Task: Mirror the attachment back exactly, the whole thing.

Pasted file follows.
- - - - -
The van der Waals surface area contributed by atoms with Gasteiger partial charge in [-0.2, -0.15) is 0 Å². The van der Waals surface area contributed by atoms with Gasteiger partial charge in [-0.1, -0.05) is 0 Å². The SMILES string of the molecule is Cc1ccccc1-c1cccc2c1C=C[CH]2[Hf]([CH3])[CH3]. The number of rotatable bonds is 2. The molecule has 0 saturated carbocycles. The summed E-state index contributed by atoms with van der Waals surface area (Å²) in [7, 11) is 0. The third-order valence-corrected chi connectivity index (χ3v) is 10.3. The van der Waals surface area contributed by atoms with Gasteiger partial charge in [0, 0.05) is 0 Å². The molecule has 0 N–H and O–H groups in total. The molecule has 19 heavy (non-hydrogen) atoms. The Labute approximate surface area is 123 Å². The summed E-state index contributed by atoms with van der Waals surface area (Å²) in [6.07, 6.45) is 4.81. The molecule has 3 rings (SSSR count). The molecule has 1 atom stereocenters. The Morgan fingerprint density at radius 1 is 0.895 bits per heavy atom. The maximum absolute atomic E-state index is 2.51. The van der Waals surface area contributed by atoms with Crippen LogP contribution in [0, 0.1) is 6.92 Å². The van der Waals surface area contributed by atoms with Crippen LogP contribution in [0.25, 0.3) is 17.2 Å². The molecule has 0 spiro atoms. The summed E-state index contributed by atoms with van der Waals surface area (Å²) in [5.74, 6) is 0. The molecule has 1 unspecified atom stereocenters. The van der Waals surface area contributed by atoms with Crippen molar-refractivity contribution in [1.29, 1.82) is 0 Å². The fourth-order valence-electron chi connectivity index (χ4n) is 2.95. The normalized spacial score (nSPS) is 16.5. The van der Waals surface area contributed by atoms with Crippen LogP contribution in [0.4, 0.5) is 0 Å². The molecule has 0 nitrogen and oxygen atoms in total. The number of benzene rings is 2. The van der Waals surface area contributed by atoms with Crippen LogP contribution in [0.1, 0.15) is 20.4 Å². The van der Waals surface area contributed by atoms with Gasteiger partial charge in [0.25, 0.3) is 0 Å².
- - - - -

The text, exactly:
The van der Waals surface area contributed by atoms with Gasteiger partial charge in [-0.2, -0.15) is 0 Å². The van der Waals surface area contributed by atoms with Gasteiger partial charge in [-0.1, -0.05) is 0 Å². The SMILES string of the molecule is Cc1ccccc1-c1cccc2c1C=C[CH]2[Hf]([CH3])[CH3]. The number of rotatable bonds is 2. The molecule has 0 saturated carbocycles. The summed E-state index contributed by atoms with van der Waals surface area (Å²) in [7, 11) is 0. The third-order valence-corrected chi connectivity index (χ3v) is 10.3. The van der Waals surface area contributed by atoms with Gasteiger partial charge in [0, 0.05) is 0 Å². The molecule has 0 N–H and O–H groups in total. The molecule has 19 heavy (non-hydrogen) atoms. The Labute approximate surface area is 123 Å². The summed E-state index contributed by atoms with van der Waals surface area (Å²) in [6.07, 6.45) is 4.81. The molecule has 3 rings (SSSR count). The molecule has 1 atom stereocenters. The Morgan fingerprint density at radius 1 is 0.895 bits per heavy atom. The maximum absolute atomic E-state index is 2.51. The van der Waals surface area contributed by atoms with Crippen LogP contribution in [0, 0.1) is 6.92 Å². The van der Waals surface area contributed by atoms with Crippen LogP contribution in [0.25, 0.3) is 17.2 Å². The molecule has 0 spiro atoms. The summed E-state index contributed by atoms with van der Waals surface area (Å²) in [5.74, 6) is 0. The molecule has 1 unspecified atom stereocenters. The van der Waals surface area contributed by atoms with Crippen molar-refractivity contribution in [1.29, 1.82) is 0 Å². The fourth-order valence-electron chi connectivity index (χ4n) is 2.95. The normalized spacial score (nSPS) is 16.5. The van der Waals surface area contributed by atoms with Crippen LogP contribution in [0.4, 0.5) is 0 Å². The molecule has 0 nitrogen and oxygen atoms in total. The number of benzene rings is 2. The van der Waals surface area contributed by atoms with Crippen LogP contribution in [0.1, 0.15) is 20.4 Å². The van der Waals surface area contributed by atoms with Gasteiger partial charge in [0.25, 0.3) is 0 Å².